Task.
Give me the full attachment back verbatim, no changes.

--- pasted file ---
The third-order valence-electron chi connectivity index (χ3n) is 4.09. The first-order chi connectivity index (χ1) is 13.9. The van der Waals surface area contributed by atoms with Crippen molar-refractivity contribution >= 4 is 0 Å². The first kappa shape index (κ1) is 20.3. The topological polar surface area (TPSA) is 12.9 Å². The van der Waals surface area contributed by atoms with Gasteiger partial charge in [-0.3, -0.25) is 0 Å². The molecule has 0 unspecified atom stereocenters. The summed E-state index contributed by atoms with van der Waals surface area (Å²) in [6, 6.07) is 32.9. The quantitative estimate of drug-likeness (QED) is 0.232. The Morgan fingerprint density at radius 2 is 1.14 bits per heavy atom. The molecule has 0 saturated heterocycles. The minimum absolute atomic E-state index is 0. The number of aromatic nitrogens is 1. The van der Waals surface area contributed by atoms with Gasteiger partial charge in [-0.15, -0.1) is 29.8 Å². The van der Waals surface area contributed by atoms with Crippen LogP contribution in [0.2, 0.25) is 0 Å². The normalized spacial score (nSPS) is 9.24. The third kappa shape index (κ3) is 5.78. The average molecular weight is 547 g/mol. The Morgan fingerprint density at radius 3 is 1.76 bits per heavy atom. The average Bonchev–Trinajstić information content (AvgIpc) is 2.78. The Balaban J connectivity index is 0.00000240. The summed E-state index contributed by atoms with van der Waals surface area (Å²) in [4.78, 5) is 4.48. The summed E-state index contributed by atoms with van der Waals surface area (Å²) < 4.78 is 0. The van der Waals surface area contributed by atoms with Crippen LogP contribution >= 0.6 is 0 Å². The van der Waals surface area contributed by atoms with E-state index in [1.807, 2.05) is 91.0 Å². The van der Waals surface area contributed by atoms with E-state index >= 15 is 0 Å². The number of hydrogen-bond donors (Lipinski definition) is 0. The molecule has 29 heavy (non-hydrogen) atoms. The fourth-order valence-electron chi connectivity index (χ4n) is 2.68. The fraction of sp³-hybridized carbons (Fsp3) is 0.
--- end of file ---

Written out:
The third-order valence-electron chi connectivity index (χ3n) is 4.09. The first-order chi connectivity index (χ1) is 13.9. The van der Waals surface area contributed by atoms with Crippen molar-refractivity contribution >= 4 is 0 Å². The first kappa shape index (κ1) is 20.3. The topological polar surface area (TPSA) is 12.9 Å². The van der Waals surface area contributed by atoms with Gasteiger partial charge in [-0.3, -0.25) is 0 Å². The molecule has 0 unspecified atom stereocenters. The summed E-state index contributed by atoms with van der Waals surface area (Å²) in [6, 6.07) is 32.9. The quantitative estimate of drug-likeness (QED) is 0.232. The Morgan fingerprint density at radius 2 is 1.14 bits per heavy atom. The molecule has 0 saturated heterocycles. The minimum absolute atomic E-state index is 0. The number of aromatic nitrogens is 1. The van der Waals surface area contributed by atoms with Gasteiger partial charge in [-0.15, -0.1) is 29.8 Å². The van der Waals surface area contributed by atoms with Crippen LogP contribution in [0.2, 0.25) is 0 Å². The normalized spacial score (nSPS) is 9.24. The third kappa shape index (κ3) is 5.78. The average molecular weight is 547 g/mol. The Morgan fingerprint density at radius 3 is 1.76 bits per heavy atom. The average Bonchev–Trinajstić information content (AvgIpc) is 2.78. The Balaban J connectivity index is 0.00000240. The summed E-state index contributed by atoms with van der Waals surface area (Å²) in [4.78, 5) is 4.48. The summed E-state index contributed by atoms with van der Waals surface area (Å²) < 4.78 is 0. The van der Waals surface area contributed by atoms with Crippen LogP contribution >= 0.6 is 0 Å². The van der Waals surface area contributed by atoms with E-state index in [1.807, 2.05) is 91.0 Å². The van der Waals surface area contributed by atoms with E-state index >= 15 is 0 Å². The number of hydrogen-bond donors (Lipinski definition) is 0. The molecule has 29 heavy (non-hydrogen) atoms. The fourth-order valence-electron chi connectivity index (χ4n) is 2.68. The fraction of sp³-hybridized carbons (Fsp3) is 0.